Artificial intelligence is getting closer to replacing high-skilled workers, a sector once thought to be beyond the reach of our technological abilities. “In the next decade, we’ll see machines barge into areas of the economy that we’d never suspected possible—they’ll be diagnosing your diseases, dispensing your medicine, handling your lawsuits, making fundamental scientific discoveries, and even writing stories just like this one.” Following economic theory, higher productivity in these areas will drive down costs, benefiting society as a whole.
What’s the Big Idea?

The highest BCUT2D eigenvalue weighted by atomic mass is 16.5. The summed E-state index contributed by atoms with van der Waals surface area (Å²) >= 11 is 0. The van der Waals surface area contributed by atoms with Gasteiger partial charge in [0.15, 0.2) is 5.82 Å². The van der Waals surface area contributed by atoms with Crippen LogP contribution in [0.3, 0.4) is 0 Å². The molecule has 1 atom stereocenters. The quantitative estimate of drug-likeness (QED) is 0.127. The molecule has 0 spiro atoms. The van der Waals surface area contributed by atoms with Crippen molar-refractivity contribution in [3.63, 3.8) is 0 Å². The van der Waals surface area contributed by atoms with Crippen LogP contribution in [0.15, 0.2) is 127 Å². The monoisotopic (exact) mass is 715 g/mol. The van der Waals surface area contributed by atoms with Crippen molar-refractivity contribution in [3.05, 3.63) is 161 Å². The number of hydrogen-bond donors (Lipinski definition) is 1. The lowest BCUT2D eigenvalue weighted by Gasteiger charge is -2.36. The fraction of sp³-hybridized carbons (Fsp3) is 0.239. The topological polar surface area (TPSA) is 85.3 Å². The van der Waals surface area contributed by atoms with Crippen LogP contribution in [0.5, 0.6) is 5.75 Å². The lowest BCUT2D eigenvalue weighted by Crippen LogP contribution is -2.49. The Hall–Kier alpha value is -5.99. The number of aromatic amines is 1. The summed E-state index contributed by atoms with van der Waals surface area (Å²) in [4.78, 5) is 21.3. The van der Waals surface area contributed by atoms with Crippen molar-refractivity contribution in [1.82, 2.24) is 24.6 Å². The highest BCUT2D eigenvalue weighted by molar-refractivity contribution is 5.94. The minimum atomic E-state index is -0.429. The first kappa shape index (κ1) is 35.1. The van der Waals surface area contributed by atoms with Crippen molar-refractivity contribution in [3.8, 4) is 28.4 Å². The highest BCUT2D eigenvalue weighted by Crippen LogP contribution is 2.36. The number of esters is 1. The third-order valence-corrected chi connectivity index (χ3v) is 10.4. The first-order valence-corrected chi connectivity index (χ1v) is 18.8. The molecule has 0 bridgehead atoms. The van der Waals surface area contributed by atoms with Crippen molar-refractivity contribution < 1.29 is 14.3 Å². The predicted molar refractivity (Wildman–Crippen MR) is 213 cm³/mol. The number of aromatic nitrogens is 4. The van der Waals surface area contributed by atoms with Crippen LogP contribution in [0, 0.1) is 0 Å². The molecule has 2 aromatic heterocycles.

Just as the percentage of Americans working on farms dropped from 41 to 2 between 1900 and 2000, robots are on course to revolutionize our current labor market. Software developer Martin Ford was one of the first to write extensively about the coming changes: “There’s no question that there will be new things in the future. But the assumption that economists are making is that those industries are going to be labor-intensive, that there are going to be lots of jobs there,” Ford says. “But the fact is we don’t see that anymore.”